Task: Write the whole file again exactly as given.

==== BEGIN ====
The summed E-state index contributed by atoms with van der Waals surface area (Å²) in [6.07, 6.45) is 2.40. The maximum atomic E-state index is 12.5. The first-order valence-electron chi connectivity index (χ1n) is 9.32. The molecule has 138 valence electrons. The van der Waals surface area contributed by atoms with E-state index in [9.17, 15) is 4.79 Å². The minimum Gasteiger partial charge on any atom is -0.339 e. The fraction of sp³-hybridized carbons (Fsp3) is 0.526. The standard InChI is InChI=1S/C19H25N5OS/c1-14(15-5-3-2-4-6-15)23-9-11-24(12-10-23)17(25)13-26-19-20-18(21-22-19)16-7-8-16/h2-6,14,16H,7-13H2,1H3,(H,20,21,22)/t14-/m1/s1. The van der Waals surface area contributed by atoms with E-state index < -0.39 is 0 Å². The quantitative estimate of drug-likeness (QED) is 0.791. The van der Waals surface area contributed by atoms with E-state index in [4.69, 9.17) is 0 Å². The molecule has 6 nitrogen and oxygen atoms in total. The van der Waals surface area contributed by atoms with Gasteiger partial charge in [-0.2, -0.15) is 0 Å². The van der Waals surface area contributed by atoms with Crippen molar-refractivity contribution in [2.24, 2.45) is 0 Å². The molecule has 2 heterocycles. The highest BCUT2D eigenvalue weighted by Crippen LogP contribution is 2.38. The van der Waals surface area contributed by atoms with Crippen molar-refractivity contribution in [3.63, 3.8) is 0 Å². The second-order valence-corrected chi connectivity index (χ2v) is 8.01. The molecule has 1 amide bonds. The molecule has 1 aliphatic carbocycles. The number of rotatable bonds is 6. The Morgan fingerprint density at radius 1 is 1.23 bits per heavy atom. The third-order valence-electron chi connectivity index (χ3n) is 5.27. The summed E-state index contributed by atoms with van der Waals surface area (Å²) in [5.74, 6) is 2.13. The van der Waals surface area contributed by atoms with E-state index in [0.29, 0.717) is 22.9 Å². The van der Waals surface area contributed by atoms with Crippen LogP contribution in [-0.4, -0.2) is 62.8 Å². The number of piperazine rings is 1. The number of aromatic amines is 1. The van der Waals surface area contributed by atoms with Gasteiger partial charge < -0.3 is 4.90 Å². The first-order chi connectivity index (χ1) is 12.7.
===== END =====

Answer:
The summed E-state index contributed by atoms with van der Waals surface area (Å²) in [6.07, 6.45) is 2.40. The maximum atomic E-state index is 12.5. The first-order valence-electron chi connectivity index (χ1n) is 9.32. The molecule has 138 valence electrons. The van der Waals surface area contributed by atoms with E-state index in [9.17, 15) is 4.79 Å². The minimum Gasteiger partial charge on any atom is -0.339 e. The fraction of sp³-hybridized carbons (Fsp3) is 0.526. The standard InChI is InChI=1S/C19H25N5OS/c1-14(15-5-3-2-4-6-15)23-9-11-24(12-10-23)17(25)13-26-19-20-18(21-22-19)16-7-8-16/h2-6,14,16H,7-13H2,1H3,(H,20,21,22)/t14-/m1/s1. The van der Waals surface area contributed by atoms with E-state index < -0.39 is 0 Å². The quantitative estimate of drug-likeness (QED) is 0.791. The van der Waals surface area contributed by atoms with E-state index in [4.69, 9.17) is 0 Å². The molecule has 6 nitrogen and oxygen atoms in total. The van der Waals surface area contributed by atoms with Gasteiger partial charge in [-0.2, -0.15) is 0 Å². The van der Waals surface area contributed by atoms with Crippen molar-refractivity contribution in [2.24, 2.45) is 0 Å². The molecule has 2 heterocycles. The highest BCUT2D eigenvalue weighted by Crippen LogP contribution is 2.38. The van der Waals surface area contributed by atoms with Crippen molar-refractivity contribution in [3.63, 3.8) is 0 Å². The second-order valence-corrected chi connectivity index (χ2v) is 8.01. The molecule has 1 amide bonds. The molecule has 1 aliphatic carbocycles. The number of rotatable bonds is 6. The Morgan fingerprint density at radius 1 is 1.23 bits per heavy atom. The third-order valence-electron chi connectivity index (χ3n) is 5.27. The summed E-state index contributed by atoms with van der Waals surface area (Å²) in [5.74, 6) is 2.13. The van der Waals surface area contributed by atoms with E-state index in [0.29, 0.717) is 22.9 Å². The van der Waals surface area contributed by atoms with Crippen LogP contribution in [-0.4, -0.2) is 62.8 Å². The number of piperazine rings is 1. The number of aromatic amines is 1. The van der Waals surface area contributed by atoms with Gasteiger partial charge < -0.3 is 4.90 Å². The first-order chi connectivity index (χ1) is 12.7.